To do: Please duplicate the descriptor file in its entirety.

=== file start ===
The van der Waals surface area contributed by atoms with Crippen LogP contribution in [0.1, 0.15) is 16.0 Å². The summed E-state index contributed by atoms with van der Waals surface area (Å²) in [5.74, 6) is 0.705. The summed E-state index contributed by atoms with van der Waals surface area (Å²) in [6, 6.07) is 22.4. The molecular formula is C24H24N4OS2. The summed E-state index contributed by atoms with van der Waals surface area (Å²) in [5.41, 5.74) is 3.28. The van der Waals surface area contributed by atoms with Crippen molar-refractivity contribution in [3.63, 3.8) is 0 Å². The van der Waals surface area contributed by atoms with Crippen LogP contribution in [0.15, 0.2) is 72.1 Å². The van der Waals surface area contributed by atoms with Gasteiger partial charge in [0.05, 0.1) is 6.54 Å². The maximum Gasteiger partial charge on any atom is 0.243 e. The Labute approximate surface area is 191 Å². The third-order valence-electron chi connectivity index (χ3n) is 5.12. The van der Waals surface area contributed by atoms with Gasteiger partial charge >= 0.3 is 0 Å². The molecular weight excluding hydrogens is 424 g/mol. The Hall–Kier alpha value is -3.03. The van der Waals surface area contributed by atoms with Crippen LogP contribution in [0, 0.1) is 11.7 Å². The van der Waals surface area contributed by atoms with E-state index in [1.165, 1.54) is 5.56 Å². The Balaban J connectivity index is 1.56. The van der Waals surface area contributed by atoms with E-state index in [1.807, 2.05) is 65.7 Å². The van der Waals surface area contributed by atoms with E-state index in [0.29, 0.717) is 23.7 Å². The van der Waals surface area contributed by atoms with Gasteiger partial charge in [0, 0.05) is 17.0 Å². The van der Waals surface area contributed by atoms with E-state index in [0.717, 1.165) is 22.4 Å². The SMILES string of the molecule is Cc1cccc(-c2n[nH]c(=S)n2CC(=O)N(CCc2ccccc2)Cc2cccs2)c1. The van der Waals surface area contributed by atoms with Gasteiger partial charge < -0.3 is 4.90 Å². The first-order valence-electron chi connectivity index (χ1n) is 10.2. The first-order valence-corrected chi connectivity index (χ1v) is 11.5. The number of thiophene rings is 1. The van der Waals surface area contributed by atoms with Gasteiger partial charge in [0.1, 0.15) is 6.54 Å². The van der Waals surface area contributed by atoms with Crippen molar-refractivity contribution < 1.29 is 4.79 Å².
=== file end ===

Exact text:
The van der Waals surface area contributed by atoms with Crippen LogP contribution in [0.1, 0.15) is 16.0 Å². The summed E-state index contributed by atoms with van der Waals surface area (Å²) in [5.74, 6) is 0.705. The summed E-state index contributed by atoms with van der Waals surface area (Å²) in [6, 6.07) is 22.4. The molecular formula is C24H24N4OS2. The summed E-state index contributed by atoms with van der Waals surface area (Å²) in [5.41, 5.74) is 3.28. The van der Waals surface area contributed by atoms with Crippen molar-refractivity contribution in [3.63, 3.8) is 0 Å². The van der Waals surface area contributed by atoms with Crippen LogP contribution in [0.15, 0.2) is 72.1 Å². The van der Waals surface area contributed by atoms with Gasteiger partial charge in [0.05, 0.1) is 6.54 Å². The maximum Gasteiger partial charge on any atom is 0.243 e. The Labute approximate surface area is 191 Å². The third-order valence-electron chi connectivity index (χ3n) is 5.12. The van der Waals surface area contributed by atoms with Gasteiger partial charge >= 0.3 is 0 Å². The molecular weight excluding hydrogens is 424 g/mol. The Hall–Kier alpha value is -3.03. The van der Waals surface area contributed by atoms with Crippen LogP contribution in [0, 0.1) is 11.7 Å². The van der Waals surface area contributed by atoms with E-state index in [1.165, 1.54) is 5.56 Å². The Balaban J connectivity index is 1.56. The van der Waals surface area contributed by atoms with E-state index in [1.807, 2.05) is 65.7 Å². The van der Waals surface area contributed by atoms with E-state index in [0.29, 0.717) is 23.7 Å². The van der Waals surface area contributed by atoms with Gasteiger partial charge in [0, 0.05) is 17.0 Å². The van der Waals surface area contributed by atoms with E-state index in [0.717, 1.165) is 22.4 Å². The SMILES string of the molecule is Cc1cccc(-c2n[nH]c(=S)n2CC(=O)N(CCc2ccccc2)Cc2cccs2)c1. The van der Waals surface area contributed by atoms with Gasteiger partial charge < -0.3 is 4.90 Å². The first-order valence-electron chi connectivity index (χ1n) is 10.2. The first-order valence-corrected chi connectivity index (χ1v) is 11.5. The number of thiophene rings is 1. The van der Waals surface area contributed by atoms with Gasteiger partial charge in [0.1, 0.15) is 6.54 Å². The van der Waals surface area contributed by atoms with Crippen molar-refractivity contribution < 1.29 is 4.79 Å².